It has been quite some time since our last building update and most of the summer has passed us by as we busied ourselves with vacations and camping trips and barbecues and fireworks. My hope is the summer has been a good one for all of you.
Construction work has continued at St. Paul’s but most of it has been out-of-sight from those who wander by on our sidewalks. Full asbestos abatement in the undercroft has been completed and filled with cement. The sanctuary floor has been fortified beyond belief with three new steel beams, five new steel piers and new framing around each pillar. Any and all who wish to crawl into the undercroft are welcome to view the steel and concrete. The floor is now wonderfully braced and will not come down in our lifetimes nor in our children’s or their children’s.
The interior wall is complete and the new limestone window frame for the Te Deum window is in place. Next week they will stain the exterior brick to age it to match the existing brick and also stain the interior brick so it matches the other walls. At the end of the week, steel tubing will be inserted in the Te Deum window buck (frame) to hold the stained glass aluminum frame when it arrives.
Therein lies the bad news — we were informed this week that the aluminum frame will not be available for an additional 15-17 weeks. Once that is completed, the frame and stained glass will be sent to us for installation. Due to the various delays (which are not the fault of our general contractor — but due to the stained glass company in New Jersey) it seems now that we will not be able to return to worship in the sanctuary until mid-Lent or Easter. I know, I know. It is not what we were promised, wanted or hoped for. But it is what it is. Fortunately, God is not too specific about where we worship but more importantly about what we worship and that we worship.
In the meantime, we have plenty of other building projects happening. Vestry has approved new lighting in the sanctuary and I will be meeting with the lighting specialists next week. Vestry will also be asked to approve roof repairs over the chapel area; the addition of gutters in certain areas to assist in water dispersal; repairs to the Robson window; removal and repairs of the stained glass window in the northwest corner of the altar area (the frame has rotted); removal of the Rose window (the frame has rotted) and filling the hole left by the window. (I wonder how many of us even know where the Rose window is located?) We are awaiting a proposal to install a new drainage system in the Memorial Garden which will require some digging; removal of concrete walkways, etc. — but not removal of any urns or ashes. We have also received a proposal to tear up and rebuild our parking lot early next spring as it is 80 years old and sinking in numerous areas — this will cost over $175,000.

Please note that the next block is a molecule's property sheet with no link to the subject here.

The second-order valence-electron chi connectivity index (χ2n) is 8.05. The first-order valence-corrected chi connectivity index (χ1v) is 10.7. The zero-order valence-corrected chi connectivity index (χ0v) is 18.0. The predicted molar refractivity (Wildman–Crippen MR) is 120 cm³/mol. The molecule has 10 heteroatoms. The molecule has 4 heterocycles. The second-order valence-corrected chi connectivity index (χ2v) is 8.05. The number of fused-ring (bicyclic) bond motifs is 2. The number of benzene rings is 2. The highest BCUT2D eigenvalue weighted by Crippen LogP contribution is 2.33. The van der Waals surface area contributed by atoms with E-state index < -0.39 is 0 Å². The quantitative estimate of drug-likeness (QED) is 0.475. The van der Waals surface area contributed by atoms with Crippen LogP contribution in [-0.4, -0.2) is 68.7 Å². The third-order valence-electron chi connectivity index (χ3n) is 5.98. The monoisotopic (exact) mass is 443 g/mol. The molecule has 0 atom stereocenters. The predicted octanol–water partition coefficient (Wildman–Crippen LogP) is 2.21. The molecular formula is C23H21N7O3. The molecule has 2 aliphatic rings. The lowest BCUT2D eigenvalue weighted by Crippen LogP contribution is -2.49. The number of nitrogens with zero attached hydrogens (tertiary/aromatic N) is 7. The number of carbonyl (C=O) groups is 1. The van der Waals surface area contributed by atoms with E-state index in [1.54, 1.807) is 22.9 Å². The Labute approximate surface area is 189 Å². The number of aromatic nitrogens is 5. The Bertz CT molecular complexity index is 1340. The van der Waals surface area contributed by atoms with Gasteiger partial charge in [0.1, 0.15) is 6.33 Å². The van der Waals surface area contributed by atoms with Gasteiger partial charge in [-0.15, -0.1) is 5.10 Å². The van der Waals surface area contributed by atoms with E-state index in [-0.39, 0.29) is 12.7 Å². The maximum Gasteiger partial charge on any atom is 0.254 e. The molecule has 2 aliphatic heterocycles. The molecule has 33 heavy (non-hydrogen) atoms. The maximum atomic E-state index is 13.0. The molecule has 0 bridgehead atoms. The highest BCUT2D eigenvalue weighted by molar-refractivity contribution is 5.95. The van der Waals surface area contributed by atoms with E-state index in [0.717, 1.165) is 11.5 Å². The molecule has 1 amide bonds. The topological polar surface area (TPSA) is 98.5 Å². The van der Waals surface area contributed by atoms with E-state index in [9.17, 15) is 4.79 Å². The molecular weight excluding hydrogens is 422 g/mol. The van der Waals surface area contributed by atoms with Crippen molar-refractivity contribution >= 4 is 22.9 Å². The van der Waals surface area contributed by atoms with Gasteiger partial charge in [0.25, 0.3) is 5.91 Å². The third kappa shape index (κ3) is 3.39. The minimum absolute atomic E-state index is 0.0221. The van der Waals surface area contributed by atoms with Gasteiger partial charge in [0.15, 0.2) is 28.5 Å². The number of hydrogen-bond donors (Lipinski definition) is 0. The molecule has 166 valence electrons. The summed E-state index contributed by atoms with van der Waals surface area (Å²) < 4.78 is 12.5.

Which means as we prepare to kick off our Capital Campaign — SP21Restore — St. Paul’s 21st Century Restoration Project — it is even more important to raise the funds so that St. Paul’s has the facilities necessary to continue God’s work in this corner of God’s kingdom.
This is a long journey — longer than any one of us had anticipated — but then again, if we look to our history — it took the Israelites 40 years to cross a very small patch of desert. As I like to say, it takes as long as it needs to take to accomplish the job. So I ask that we all continue our prayers; continue our caring for each other; continue to invite those who have no church home to visit this one; continue to remember that all of this is not about us, not about a building, but about ministering in God’s name to God’s people. I know we can do this and we shall with all of your support and care.
When I know more, I’ll share with all of you the information. In the meantime, be good to yourselves and each other.